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Tips to prepare for the cold and keep your dog safe

American Kennel Club, American Kennel Club on

Published in Cats & Dogs News

As the holidays roll around, so do colder temperatures. If you can feel the changes in the weather, chances are good your dog can too.

As responsible pet owners, it’s important to take extra good care of our canine companions during the winter months. The American Kennel Club recommends the following tips for a safe winter season.

Be mindful of window drafts. Small dogs and dogs with thin coats are easily bothered by drafts in your home. Tiled and uncarpeted floors will get cold in the winter easily, so it’s important to cover any uncarpeted areas with blankets or pads to keep a warm surface available for your pet. You might also consider purchasing thicker bedding to keep your pup warm.

Don’t leave your dog out in the cold. Limit the amount of time your dog spends outside; dogs can get hypothermia and frostbite too. Supervise your pooch to ensure that no snow or ice gets stuck in between his paws, which can cause cuts or cracked paw pads. If this happens, rubbing a small amount of petroleum jelly can help soothe paw pads.

Have canine winter attire. Some dogs, especially small, hairless or short-haired dogs are more likely to feel chilly as temperatures drop. For example, if you have a Chihuahua or miniature pinscher, it’s important to invest in a winter jacket for them. Because dogs' paws lack fur, you might also consider investing in a pair of winter boots for your dog.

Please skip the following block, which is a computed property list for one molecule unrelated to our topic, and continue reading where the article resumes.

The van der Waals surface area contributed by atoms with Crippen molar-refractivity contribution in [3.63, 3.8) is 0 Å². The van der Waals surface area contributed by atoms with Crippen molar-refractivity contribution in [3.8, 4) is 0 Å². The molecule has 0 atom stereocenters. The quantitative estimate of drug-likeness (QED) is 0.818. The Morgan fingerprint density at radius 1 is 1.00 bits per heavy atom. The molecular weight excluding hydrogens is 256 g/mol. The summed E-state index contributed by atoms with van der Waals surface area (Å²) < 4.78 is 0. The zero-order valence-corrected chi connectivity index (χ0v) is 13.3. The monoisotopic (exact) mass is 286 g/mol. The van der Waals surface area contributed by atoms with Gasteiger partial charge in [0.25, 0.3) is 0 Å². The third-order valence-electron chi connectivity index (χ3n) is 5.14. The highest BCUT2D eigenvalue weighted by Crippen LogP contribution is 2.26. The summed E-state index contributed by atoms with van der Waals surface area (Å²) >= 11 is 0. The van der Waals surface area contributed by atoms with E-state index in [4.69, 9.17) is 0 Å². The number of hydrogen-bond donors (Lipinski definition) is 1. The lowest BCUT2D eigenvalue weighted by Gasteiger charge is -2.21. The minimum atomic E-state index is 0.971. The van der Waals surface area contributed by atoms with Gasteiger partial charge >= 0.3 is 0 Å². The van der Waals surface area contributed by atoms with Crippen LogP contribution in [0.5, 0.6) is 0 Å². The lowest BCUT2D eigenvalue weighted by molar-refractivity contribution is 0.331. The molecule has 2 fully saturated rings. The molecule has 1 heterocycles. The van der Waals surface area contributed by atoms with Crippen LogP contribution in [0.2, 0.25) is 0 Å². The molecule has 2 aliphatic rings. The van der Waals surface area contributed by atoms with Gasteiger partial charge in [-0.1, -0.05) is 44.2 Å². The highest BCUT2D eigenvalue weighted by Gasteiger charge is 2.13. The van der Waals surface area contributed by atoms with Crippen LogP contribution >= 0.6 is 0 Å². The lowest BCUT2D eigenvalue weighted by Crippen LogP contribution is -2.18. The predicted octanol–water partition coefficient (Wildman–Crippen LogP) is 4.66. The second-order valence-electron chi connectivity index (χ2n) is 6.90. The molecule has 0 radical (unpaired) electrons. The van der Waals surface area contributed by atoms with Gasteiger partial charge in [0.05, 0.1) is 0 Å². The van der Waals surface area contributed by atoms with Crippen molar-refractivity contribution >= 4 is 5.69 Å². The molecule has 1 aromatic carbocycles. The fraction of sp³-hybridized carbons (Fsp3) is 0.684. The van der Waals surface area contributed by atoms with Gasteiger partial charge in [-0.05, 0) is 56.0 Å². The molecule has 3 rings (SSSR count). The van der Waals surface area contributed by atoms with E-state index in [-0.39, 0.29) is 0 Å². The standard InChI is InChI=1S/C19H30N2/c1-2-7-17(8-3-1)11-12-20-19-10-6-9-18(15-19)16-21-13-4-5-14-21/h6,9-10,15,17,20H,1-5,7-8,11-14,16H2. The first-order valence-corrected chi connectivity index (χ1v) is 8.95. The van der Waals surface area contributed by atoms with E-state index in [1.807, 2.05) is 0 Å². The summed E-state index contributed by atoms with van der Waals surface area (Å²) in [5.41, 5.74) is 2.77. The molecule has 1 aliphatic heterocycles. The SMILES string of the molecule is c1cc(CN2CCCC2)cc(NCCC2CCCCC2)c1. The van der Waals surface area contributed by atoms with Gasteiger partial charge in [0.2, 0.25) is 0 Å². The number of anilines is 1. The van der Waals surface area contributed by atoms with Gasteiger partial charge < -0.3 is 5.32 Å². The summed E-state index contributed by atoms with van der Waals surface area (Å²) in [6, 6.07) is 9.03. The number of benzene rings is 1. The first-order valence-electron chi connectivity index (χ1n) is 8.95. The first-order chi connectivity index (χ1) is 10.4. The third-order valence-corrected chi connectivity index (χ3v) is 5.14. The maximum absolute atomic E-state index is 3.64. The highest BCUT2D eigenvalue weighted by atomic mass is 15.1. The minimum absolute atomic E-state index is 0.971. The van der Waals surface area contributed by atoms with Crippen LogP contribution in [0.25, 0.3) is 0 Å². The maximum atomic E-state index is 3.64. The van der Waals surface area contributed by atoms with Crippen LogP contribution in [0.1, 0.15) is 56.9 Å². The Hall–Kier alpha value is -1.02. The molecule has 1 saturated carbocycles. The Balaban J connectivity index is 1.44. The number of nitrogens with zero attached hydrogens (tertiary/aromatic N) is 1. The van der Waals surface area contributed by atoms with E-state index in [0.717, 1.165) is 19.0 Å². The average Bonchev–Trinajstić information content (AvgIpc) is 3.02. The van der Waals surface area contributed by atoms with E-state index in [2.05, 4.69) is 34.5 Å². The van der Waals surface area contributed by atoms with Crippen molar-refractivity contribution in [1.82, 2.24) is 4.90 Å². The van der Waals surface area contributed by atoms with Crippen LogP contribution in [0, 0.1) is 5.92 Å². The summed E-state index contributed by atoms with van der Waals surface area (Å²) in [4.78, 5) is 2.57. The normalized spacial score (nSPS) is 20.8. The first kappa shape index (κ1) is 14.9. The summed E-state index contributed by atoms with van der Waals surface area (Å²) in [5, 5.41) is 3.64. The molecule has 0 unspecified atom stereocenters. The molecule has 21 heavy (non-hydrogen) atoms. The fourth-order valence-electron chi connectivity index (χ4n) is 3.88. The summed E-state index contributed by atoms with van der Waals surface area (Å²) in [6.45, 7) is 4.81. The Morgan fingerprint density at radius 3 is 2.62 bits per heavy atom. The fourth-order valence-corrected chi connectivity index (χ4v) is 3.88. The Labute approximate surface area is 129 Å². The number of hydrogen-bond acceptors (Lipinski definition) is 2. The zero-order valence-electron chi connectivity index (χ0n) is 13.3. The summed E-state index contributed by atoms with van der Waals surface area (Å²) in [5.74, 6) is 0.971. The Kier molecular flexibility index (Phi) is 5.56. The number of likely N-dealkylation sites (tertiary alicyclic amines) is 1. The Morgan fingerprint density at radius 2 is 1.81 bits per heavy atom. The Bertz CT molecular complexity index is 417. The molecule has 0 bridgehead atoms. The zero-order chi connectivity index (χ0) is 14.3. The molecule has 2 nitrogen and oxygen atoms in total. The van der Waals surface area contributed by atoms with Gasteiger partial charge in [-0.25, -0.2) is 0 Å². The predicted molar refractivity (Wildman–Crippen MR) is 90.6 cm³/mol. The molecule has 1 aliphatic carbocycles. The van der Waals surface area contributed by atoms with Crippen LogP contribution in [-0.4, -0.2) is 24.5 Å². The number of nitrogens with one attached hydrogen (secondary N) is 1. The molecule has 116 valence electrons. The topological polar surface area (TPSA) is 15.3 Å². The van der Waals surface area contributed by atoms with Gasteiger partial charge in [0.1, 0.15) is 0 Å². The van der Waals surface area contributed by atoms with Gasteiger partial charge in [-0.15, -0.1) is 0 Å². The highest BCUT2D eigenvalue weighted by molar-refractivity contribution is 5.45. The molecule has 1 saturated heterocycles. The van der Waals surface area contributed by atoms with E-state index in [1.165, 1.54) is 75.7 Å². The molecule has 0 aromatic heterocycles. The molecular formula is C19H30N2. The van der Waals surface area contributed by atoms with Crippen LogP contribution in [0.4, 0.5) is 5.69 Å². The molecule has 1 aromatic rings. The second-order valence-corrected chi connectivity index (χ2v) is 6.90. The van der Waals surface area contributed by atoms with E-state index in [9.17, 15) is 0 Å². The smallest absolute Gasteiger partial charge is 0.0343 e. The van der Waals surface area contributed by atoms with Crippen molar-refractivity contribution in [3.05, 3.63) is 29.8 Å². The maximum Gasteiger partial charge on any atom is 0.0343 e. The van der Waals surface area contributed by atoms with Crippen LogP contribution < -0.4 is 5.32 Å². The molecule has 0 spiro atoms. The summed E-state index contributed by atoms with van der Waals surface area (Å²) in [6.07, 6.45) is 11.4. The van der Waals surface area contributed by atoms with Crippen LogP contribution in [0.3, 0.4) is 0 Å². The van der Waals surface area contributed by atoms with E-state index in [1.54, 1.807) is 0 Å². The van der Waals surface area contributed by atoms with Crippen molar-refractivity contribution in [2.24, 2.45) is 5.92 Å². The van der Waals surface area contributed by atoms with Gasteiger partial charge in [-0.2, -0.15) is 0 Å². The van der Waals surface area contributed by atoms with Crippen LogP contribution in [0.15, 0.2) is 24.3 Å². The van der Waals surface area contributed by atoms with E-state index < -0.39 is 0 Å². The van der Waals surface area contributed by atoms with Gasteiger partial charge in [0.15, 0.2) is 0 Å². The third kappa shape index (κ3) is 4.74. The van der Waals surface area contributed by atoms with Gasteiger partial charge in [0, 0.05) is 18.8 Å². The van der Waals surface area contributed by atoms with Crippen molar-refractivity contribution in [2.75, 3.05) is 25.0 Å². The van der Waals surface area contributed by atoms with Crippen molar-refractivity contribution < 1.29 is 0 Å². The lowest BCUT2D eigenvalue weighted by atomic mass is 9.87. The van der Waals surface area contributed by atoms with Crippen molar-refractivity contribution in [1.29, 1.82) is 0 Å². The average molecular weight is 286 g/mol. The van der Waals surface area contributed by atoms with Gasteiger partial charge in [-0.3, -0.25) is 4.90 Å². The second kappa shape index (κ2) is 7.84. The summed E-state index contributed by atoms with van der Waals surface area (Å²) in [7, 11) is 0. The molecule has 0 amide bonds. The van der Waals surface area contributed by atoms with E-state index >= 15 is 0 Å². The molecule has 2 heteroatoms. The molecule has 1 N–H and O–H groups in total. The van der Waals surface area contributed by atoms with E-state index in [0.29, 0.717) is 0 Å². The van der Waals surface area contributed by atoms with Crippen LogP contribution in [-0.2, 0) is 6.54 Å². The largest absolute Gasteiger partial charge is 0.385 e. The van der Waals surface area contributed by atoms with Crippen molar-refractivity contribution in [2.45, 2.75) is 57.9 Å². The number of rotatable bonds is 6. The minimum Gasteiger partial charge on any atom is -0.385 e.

Don’t leave your dog in the car. Though it may seem like this rule might only apply in the summer, the cold can cause the same amount of harm to your dog. Even if you’re just running a quick errand, be sure to always have your dog supervised in a car.


Rinse your dog’s paws. After a walk, it’s important to rinse your dog’s paw pads. Rock salt that is used to melt ice on sidewalks can irritate your dog’s paws; make sure to rinse and dry them after each walk. It’s also important to dry their ears as well, to prevent painful ear infections.

Beware of spilled antifreeze. Antifreeze is the most common toxic substance ingested by pets during the winter months, and it can be deadly. Be on the lookout for possible antifreeze spillage on driveways or roads when out with your dog.

For more tips on responsible dog ownership, visit the AKC at


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